They had only opened one big crypt door by the time “hell vomits its filth” was triggered, so most of the undead were not immediately able to swarm the party. The one turn “lead time” meant they were able to find Cyrus’ tomb just before the undead actually began awakening.   Opening his tomb, they quickly found the coffin and surmised that there was a vampire about, so the dwarf immediately began destroying the coffin and scattering the earth.  This caused Cyrus to appear and attempt to parlay, but the party immediately attacked and being some serious ass-kickers, defeated him in matter of two rounds.

It took a bit of discussion before the party realized that there was no way to simply fight their way out, and they came up with a reasonably good escape plan, barricading a door and going out a ‘chimney’ to the surface.  My lax ritual casting rules let them escape with all their gear intact, but under stricter rules they would have been forced to leave a lot of stuff behind.  As it was the magic user could cast ‘fly’ enough times to give the party a safe exit from the dungeon.  I suppose if I’d been a jerkier DM I would have had ghouls come for them via the chimney while the casting was being done, but that would pretty much be a TPK by fiat, so I overrode the module’s suggestion there.  Instead, the party flew down to Zeke’s camp and rode their horses off the mountain.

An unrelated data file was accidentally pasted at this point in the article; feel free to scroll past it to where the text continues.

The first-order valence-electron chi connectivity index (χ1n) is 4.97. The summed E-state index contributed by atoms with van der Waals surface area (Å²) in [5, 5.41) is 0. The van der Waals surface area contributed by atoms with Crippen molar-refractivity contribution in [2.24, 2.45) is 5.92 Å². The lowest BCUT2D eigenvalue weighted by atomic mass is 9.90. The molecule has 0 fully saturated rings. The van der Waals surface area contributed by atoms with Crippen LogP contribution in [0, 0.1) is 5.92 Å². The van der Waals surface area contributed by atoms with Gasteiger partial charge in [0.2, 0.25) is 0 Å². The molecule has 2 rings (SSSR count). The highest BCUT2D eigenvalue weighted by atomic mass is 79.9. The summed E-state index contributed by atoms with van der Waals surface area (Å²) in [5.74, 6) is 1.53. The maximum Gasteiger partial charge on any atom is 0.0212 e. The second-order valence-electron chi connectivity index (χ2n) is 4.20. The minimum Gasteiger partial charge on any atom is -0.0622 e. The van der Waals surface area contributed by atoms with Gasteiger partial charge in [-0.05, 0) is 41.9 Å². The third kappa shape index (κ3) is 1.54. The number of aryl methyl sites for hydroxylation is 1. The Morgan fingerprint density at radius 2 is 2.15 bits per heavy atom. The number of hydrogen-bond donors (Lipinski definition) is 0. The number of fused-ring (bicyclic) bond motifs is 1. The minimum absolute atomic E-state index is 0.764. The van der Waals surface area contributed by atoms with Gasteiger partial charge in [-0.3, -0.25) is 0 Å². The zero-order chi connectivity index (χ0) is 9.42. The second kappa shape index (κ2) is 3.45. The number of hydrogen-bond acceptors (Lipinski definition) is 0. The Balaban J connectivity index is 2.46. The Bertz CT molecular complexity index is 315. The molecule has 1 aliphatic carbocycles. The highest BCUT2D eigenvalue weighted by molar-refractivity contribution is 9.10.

t-o-d-trap

With a village (Clovis), a town (Puddington), and a small city (Skara Brae) all within a day’s forced march, the party was scrambling to give warning and figure out how to deal with the army of the dead now on the move.  Hilarity ensued, and the party even split up, but I’d already determined that they had a fair amount of time before the main body of zombies and skeletons were really on the move, and the ghoul horde was too disorganized to give immediate chase, so probably the undead will not make a ‘bee line’ for anything and instead need to fan out until they find victims.  Or a leader.  I understand the party let a mummy-priest get away a few sessions back. 🙂

DSC03537

Time to start figuring out potential troop strengths for the local settlements and how to handle large-scale battles.  One thing that might be fun could be a “cut scene” where a hopelessly outnumbered force fights the vanguard of the undead army, both to create some foreboding and to introduce mass combat rules.

I’ve heard of DFD  ‘ending’ campaigns but I think it Telengard it might be a bridge to the ‘end-game’ of fortress-building, army-raising, etc.  DFD would also be a fun campaign-starter at low levels or even first level, come to think of it.

Published in: on February 28, 2013 at 6:00 pm  Comments (4)  
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Dreams of magic (Adventures in dreamland part III)

[FWIW WordPress is not good at inserting footnotes, so I’m putting some in brackets.  Apologies in advance for the interruptions they may make.  Like this one.]

So here’s three things that have been rattling around in the attic of my mind — I mean I have never found the time to think too seriously about it, nor to gather much evidence/research, apart from a few links interspersed in this post.  The three things are yoga, magic (should I spell it “magick”? ack!), and lucid dreaming.  Starting with lucid dreaming: